For those not directly affected by the damage wreaked by Sandy, boredom was the enemy over the past school-free week. Lucky were those households with a stockpile of good books, or access to a bookstore whose doors remained open. Alas, most of the books for teens at my local chain bookstore are dystopian novels and paranormal romances. Few and far between are the thought-provoking realistic young adult novels like "Kind of a Funny Story," by Ned Vizzini and "The Absolutely True Diary of a Part Time Indian," by Sherman Alexie.
While there is nothing wrong with spending leisure time reading fantasy books, they are mostly devoid of real world knowledge—unlike realistic novels, like "Sold," by Patricia McCormick, that may introduce students to other cultures.
Schools chancellor Dennis Walcott says schools will open on Monday, even though some are still damaged by Hurricane Sandy and others are housing people made homeless by the storm, Gotham Schools reports.
“There are no ifs, ands, or buts about it,” Walcott said. “They will open. We know they’ll open.”
Forty-four buildings housing 79 schools, including John Dewey High School in Brooklyn and Beach Channel high School in Queens, are considered "severely damaged" and will need extensive repairs before they are safe, Gotham Schools reports.
Students from damaged schools or from schools that still do not have electricity will be assigned to other buildings. The assignments are still to be determined. Other damaged schools include P.S. 253, Mark Twain School, and P.S. 195 in Brooklyn, NY 1 reports.
Mayor Mike Bloomberg announced that he would consolidate 76 shelters currently housed in schools into eight buildings. Those buildings will continue to be used as shelters after classes begin.
These eight will be Brooklyn Tech High School, FDR High School and John Jay High School in Brooklyn, Graphic Arts High School and George Washington High School in Manhattan, Hillcrest High School in Queens and Susan Wagner High School and Tottenville High School in Staten Island, NY 1 reports.
Saturday's specialized high school admissions test, scheduled to be taken by all 9th graders and 8th graders needing special accommodations, has been postponed until Nov. 17, the Education Department announced this afternoon.
One of the sites, Brooklyn Technical High School, is still housing evacuees, and another, Stuyvesant, is virtually impossible to reach by subway.
The DOE announced other changes for anxious 8th and 9th graders applying to specialized and other high school:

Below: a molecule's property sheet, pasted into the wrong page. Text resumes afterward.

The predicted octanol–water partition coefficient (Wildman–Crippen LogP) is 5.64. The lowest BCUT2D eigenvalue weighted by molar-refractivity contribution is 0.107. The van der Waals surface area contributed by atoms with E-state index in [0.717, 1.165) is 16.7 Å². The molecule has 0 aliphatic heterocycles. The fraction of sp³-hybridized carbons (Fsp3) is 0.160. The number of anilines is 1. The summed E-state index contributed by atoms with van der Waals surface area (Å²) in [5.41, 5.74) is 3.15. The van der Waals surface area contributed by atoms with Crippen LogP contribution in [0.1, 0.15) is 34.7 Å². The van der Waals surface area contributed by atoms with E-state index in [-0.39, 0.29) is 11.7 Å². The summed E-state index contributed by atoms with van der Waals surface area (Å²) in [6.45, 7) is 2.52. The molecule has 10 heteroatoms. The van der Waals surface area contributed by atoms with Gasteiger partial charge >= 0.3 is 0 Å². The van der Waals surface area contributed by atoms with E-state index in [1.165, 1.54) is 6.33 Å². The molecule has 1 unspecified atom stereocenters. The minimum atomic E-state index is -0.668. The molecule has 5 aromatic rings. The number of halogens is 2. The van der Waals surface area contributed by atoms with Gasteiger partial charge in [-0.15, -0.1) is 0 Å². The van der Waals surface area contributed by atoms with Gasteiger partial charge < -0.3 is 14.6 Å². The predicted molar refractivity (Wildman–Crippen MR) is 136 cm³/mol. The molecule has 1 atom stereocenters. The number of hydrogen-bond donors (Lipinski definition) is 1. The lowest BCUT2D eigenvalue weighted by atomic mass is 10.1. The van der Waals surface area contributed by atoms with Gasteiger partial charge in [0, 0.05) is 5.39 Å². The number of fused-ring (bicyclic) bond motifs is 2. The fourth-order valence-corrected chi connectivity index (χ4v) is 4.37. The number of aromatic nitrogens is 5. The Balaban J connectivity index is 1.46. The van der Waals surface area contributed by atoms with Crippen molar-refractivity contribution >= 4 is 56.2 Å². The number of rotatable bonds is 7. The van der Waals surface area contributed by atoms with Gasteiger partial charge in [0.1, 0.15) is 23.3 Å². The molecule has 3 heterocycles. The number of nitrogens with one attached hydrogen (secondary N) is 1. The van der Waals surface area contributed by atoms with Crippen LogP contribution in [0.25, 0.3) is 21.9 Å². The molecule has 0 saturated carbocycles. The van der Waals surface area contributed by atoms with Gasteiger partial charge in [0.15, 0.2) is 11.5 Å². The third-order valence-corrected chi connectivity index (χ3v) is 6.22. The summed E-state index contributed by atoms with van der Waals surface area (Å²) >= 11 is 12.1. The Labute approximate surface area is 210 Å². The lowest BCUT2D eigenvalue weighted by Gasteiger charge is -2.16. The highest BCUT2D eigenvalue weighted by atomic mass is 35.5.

- All weekend auditions, interviews and exams have been cancelled and will be rescheduled
- Auditions at LaGuardia High School scheduled for Nov. 3-4, will be held the following weekend, Nov. 10-11
- Auditions at Frank Sinatra scheduled for Nov. 3-4, will be held the following weekend, Nov. 10-11
- The SHSAT scheduled for Oct. 28 will now be held on Nov. 18
Check the DOE's website for more information. So far the DOE has not changed the Dec. 3 due date for high school applications.
(And, if you, and your children have extra time on your hands, check out some of the volunteer opportunities at one of the 60 schools housing evacuees. Evacuees are still very much in residence. Here's a link: https://www.facebook.com/OccupySandyReliefNyc)
Brooklyn Technical High School has been transformed into a shelter for some 500 evacuees, mostly from adult care facilities in the Rockaways and Coney Island. Brooklyn Tech is one of 76 evacuation centers (including many public schools) for victims of super storm Sandy. Classrooms have been turned into dormitories with cots. Department of Education employees are providing meals, but volunteers are welcome to help out.
Mayor Mike Bloomberg announced public schools schools will remain closed Thursday and Friday. He asked teachers to report to work on Friday, but students will not report until Monday.
Some schools are still without power, and some are being used as shelters for people evacuated from flooded areas.
Late Friday afternoon, Chancellor Dennis Walcott cancelled the specialized high school admissions test for Sunday, Oct. 28, citing weather concerns with Hurricane Sandy and "uncertainty over travel conditions." Eighth-graders scheduled to take the test on Sunday now have an extra few weeks to wait before taking the exam, which determines entrance into one of eight highly competitive high schools.The new date for them is Nov. 18.
Saturday test-takers are not affected.
Here's the notice we got at 4:20 p.m.
CHANCELLOR WALCOTT ANNOUNCES THE
CANCELLATION OF THE SPECIALIZED HIGH SCHOOL EXAM SCHEDULED FOR SUNDAY, OCTOBER 28, 2012
The test will be rescheduled for November 18
Due to the anticipated inclement weather brought on by Hurricane Sandy, we are cancelling the Specialized High School Admissions Test (SHSAT) scheduled to take place on Sunday, October 28. The test is rescheduled for Sunday, November 18. The exam scheduled for tomorrow, Saturday, October 27, will take place as planned.
Is your child getting the speech, occupational, vision or other therapy she needs this year?
Parents on the Citywide Council for Special Education (CCSE) have been hearing from families whose children are not getting the “related services” they require and they are asking parents to take a survey to get feedback about the problem.
Related services include physical therapy, occupational therapy, vision, speech, hearing, behavioral and assistive technology. They are provided by Department of Education staff or by contracted agencies. If there is a shortage of providers, the DOE is supposed to issue, within 13 days, an authorization - RSA - to parents allowing them to use an independent provider.
Yet, near the end of October, many children of all ages and types of schools, still lack needed services, according to the CCSE and other special education advocates.
"We're definitely still seeing cases," said Maggie Moroff, special education coordinator at Advocates for Children. She said the delay in services may be attributed, in part, to the DOE's change last summer to contracting with outside agencies rather than hiring service providers directly. "They did it with no notice. It got rolled out badly – there was no communication with parents about what was different and how things got changed."
In a statement, the CCSE said they hoped the collected data will identify why related services are not being performed, whether it is
"due to a shortage of therapists in a related field such as speech and language, OT, PT ... confined to a specific borough or District(s) or perhaps, a function of a more systemic problem unrelated to the therapists and specialists who work with children in need of services."
Families whose children have IEPs can take the survey here.